I am well aware of the figures which were given this afternoon by his right hon. Friend and the fact that people earning less than £1,000 a year will pay £100 million a year less tax and that those earning between £1,000 and £2,000 a year will pay £120 million less. This means that £220 million of tax relief goes to people who are already earning a high income. The majority of people in my part of the country have wage levels which are nothing like that.

Having give the crumbs to the lower income groups the Chancellor intends, next July, to take the crumbs back by way of increased National Insurance contributions of 1s. 1d. a week. This reveals that very little real benefit will be derived by those earning between £10 and £12 a week. Many of my constituents have "take-home" wages much below this.

In the "little Budget" of July, 1961, the former Chancellor said that he was taking restrictive measures—the pay pause, and so on—to strengthen the economy. It is worth remembering that at that time there were about 350,000 unemployed. Today, as the result of the economy having been strengthened by the measures adopted at that time, we have a post-war all-time high of nearly 900,000 unemployed. By these figures can be measured the success of Tory policy.

In the debate yesterday the former Secretary of State for Scotland said that the policy of the then Chancellor in the Budgets of 1961 and 1962 was right and had made is possible for the present Chancellor to make tax reliefs this year. A number of hon. Members opposite have repeated that sentiment today. Here we have stated in unmistakable language by a former member of the Cabinet the Government's Budget strategy, which shows that this year's Budget is deliberately designed as a "give-away" Measure to coincide with General Election year. Since so many Tory Budgets have resulted in unemployment we are right on this occasion to criticise it and to say that we expected a really inspiring Budget. That is, perhaps, even more the case in this year of national productivity. Productivity obviously cannot be increased as it should be with such a high level of unemployment. Unless this problem is tackled with vigour and determination, unemployment will grow like a snowball.

The Income Tax reliefs give no increased spending power to the unemployed and those relying on sickness benefit or National Assistance. It is no use the Treasury telling us that the benefits will be increased in the coming months, because when the increase is given it will not allow people suffering from long-term unemployment and on National Assistance the opportunity to purchase the goods they require. Shops in the development areas suffer considerable loss of business, compelling them to reduce their staffs, and the snowball of unemployment grows at an alarming pace. Hence the need to tackle with the drive and energy of a wartime operation the black spots of unemployment growing all too rapidly in my constituency and elsewhere.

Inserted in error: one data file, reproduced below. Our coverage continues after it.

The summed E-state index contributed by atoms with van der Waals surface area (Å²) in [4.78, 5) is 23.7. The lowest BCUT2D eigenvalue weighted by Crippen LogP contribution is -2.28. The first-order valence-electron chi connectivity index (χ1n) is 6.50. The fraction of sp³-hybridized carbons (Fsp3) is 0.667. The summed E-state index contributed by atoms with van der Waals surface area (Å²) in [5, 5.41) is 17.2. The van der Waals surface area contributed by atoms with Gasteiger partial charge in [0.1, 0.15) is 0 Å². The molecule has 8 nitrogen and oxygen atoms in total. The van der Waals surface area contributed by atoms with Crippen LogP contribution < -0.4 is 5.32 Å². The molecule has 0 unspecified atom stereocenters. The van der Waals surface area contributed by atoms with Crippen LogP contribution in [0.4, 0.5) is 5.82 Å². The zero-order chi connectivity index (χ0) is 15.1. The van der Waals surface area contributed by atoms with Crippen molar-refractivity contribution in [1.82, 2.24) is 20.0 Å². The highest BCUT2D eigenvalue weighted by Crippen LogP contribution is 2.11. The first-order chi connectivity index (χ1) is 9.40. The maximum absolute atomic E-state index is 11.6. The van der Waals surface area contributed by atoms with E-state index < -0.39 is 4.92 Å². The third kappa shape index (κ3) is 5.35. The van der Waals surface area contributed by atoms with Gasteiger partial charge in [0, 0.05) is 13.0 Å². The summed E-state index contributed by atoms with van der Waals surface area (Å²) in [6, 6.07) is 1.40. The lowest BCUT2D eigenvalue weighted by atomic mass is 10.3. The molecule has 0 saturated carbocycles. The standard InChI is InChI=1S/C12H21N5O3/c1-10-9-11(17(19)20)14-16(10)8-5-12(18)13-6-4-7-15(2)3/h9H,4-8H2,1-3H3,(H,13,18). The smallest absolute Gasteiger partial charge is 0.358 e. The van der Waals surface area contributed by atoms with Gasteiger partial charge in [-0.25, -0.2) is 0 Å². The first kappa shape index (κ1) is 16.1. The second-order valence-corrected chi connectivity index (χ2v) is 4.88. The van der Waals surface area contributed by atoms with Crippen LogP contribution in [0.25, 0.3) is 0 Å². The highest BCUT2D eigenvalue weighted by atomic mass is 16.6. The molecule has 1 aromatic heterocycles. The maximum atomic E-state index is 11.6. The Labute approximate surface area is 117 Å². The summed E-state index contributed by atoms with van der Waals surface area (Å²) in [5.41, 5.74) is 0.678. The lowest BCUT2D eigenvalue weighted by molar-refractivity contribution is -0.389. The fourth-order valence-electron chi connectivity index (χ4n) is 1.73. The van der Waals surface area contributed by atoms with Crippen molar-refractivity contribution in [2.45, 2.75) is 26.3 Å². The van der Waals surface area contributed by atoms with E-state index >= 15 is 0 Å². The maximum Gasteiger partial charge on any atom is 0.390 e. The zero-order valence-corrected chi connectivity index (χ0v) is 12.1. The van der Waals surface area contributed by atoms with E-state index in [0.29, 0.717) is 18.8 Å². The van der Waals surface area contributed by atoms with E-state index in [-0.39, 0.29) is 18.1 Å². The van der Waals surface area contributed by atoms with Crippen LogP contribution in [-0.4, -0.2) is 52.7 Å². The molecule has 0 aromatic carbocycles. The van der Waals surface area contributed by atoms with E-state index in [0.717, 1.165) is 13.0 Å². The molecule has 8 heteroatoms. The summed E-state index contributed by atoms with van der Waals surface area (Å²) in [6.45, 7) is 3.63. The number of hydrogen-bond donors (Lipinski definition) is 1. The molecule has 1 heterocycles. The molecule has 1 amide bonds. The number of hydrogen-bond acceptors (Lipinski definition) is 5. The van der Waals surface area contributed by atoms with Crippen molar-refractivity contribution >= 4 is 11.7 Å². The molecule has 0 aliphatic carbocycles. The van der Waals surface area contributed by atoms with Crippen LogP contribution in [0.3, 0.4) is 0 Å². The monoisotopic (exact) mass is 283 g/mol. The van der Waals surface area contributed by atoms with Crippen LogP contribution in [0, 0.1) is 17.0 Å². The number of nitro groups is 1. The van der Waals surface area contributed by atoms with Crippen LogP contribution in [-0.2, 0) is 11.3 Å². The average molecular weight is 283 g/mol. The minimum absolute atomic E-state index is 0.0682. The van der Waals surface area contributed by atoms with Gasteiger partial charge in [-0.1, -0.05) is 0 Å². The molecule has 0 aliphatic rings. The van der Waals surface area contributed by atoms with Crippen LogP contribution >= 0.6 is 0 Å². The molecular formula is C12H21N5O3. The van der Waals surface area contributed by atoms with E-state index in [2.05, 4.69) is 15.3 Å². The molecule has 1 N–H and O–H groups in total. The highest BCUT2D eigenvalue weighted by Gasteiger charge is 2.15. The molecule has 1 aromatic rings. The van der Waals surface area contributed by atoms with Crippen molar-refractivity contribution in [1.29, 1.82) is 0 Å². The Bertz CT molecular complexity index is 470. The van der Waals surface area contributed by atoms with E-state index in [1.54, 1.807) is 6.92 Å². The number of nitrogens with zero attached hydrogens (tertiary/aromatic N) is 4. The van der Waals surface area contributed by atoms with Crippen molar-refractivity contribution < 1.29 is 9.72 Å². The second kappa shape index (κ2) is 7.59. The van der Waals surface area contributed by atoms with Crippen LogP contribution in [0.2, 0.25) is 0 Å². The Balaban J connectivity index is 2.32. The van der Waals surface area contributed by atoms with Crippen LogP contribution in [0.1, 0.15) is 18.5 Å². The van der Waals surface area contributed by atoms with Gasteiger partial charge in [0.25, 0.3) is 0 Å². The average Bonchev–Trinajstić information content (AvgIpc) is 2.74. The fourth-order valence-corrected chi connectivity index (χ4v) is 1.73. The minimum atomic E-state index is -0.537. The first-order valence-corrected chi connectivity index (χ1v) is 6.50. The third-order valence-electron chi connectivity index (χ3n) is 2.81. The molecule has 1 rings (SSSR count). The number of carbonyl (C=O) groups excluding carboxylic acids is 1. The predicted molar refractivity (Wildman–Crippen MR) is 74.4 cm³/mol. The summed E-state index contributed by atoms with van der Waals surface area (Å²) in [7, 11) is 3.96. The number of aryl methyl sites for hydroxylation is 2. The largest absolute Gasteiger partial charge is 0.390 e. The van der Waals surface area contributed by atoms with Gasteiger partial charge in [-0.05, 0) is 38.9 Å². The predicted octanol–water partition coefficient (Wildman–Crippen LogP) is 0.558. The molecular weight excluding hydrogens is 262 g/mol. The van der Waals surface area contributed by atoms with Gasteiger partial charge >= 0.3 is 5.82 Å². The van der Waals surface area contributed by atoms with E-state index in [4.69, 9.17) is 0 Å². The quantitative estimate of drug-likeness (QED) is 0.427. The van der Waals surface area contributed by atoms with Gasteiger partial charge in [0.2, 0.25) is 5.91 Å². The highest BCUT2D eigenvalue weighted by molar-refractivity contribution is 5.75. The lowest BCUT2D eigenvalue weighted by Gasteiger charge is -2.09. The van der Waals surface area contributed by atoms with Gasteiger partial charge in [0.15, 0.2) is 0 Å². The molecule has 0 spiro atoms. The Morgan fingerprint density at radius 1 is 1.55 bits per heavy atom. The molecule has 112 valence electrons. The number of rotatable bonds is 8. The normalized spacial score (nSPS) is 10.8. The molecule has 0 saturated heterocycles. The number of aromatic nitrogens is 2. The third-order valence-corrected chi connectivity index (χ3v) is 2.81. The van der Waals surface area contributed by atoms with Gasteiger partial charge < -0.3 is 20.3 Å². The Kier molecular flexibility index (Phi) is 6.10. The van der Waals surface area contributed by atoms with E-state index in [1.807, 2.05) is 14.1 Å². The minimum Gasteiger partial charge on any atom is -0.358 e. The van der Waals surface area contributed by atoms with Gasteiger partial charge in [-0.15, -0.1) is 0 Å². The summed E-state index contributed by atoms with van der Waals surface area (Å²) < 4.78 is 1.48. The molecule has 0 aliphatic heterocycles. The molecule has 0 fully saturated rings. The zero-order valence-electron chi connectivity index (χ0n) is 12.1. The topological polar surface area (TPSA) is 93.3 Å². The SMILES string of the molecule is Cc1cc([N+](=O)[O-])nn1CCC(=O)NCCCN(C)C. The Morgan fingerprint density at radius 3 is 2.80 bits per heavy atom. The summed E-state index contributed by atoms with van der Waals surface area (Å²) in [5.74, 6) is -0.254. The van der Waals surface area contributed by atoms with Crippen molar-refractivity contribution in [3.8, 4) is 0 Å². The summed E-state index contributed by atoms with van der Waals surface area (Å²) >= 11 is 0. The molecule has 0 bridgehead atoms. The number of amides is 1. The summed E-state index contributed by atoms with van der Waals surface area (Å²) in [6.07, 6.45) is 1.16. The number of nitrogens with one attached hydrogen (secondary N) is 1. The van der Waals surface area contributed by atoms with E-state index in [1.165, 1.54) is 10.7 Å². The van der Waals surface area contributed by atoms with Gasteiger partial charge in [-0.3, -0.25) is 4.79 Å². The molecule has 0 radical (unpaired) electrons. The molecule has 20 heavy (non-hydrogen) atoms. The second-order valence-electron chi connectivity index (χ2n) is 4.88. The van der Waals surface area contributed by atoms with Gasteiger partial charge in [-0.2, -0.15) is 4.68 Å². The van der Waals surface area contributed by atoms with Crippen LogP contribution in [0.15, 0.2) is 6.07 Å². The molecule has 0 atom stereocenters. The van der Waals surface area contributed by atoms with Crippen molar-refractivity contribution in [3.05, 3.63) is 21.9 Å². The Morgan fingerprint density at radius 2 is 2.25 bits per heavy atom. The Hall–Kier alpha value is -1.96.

The right hon. Member for Renfrew, West (Mr. Maclay) and the noble Lord the Member for Edinburgh, North spoke of the new principle in the Budget of tax-anon according to geographical position. While the Chancellor has broken new ground, I do not think that he has been quite bold enough in his tax concessions to the development districts. Some of my hon. Friends may not entirely agree with me in thinking that the free depreciation is not additional tax relief, but merely gives to the industrialist the choice of when he would prefer the relief to which he would normally be entitled over a period of years.

Had the Chancellor, in addition to the free depreciation proposal, given a tax holiday—perhaps even a 100 per cent. tax holiday—in the first year in which an industrialist opened a factory in a development district, reducing the relief to nil over a period of two or three years, he would have given some real incentive to industry to seek new pastures in areas of high unemployment. A limited tax incentive scheme would have had to be designed to give additional assistance to existing industries genuinely expanding in the development districts.